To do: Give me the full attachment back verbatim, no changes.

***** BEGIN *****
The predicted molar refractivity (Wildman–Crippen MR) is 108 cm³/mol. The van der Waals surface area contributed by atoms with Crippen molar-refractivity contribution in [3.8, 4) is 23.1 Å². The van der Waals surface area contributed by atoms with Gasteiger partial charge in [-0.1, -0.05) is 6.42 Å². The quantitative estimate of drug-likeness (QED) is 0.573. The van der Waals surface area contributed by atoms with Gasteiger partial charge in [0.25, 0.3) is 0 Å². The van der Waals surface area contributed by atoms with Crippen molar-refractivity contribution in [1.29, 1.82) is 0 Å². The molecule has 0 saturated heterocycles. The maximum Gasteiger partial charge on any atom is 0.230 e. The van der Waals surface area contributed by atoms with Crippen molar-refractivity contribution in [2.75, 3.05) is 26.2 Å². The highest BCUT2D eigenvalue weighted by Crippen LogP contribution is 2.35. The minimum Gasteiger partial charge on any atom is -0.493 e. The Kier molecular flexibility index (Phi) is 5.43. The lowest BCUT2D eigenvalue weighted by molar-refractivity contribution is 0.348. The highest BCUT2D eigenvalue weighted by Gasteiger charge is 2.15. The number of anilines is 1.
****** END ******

The predicted molar refractivity (Wildman–Crippen MR) is 108 cm³/mol. The van der Waals surface area contributed by atoms with Crippen molar-refractivity contribution in [3.8, 4) is 23.1 Å². The van der Waals surface area contributed by atoms with Gasteiger partial charge in [-0.1, -0.05) is 6.42 Å². The quantitative estimate of drug-likeness (QED) is 0.573. The van der Waals surface area contributed by atoms with Gasteiger partial charge in [0.25, 0.3) is 0 Å². The van der Waals surface area contributed by atoms with Crippen molar-refractivity contribution in [1.29, 1.82) is 0 Å². The molecule has 0 saturated heterocycles. The maximum Gasteiger partial charge on any atom is 0.230 e. The van der Waals surface area contributed by atoms with Crippen molar-refractivity contribution in [2.75, 3.05) is 26.2 Å². The highest BCUT2D eigenvalue weighted by Crippen LogP contribution is 2.35. The minimum Gasteiger partial charge on any atom is -0.493 e. The Kier molecular flexibility index (Phi) is 5.43. The lowest BCUT2D eigenvalue weighted by molar-refractivity contribution is 0.348. The highest BCUT2D eigenvalue weighted by Gasteiger charge is 2.15. The number of anilines is 1.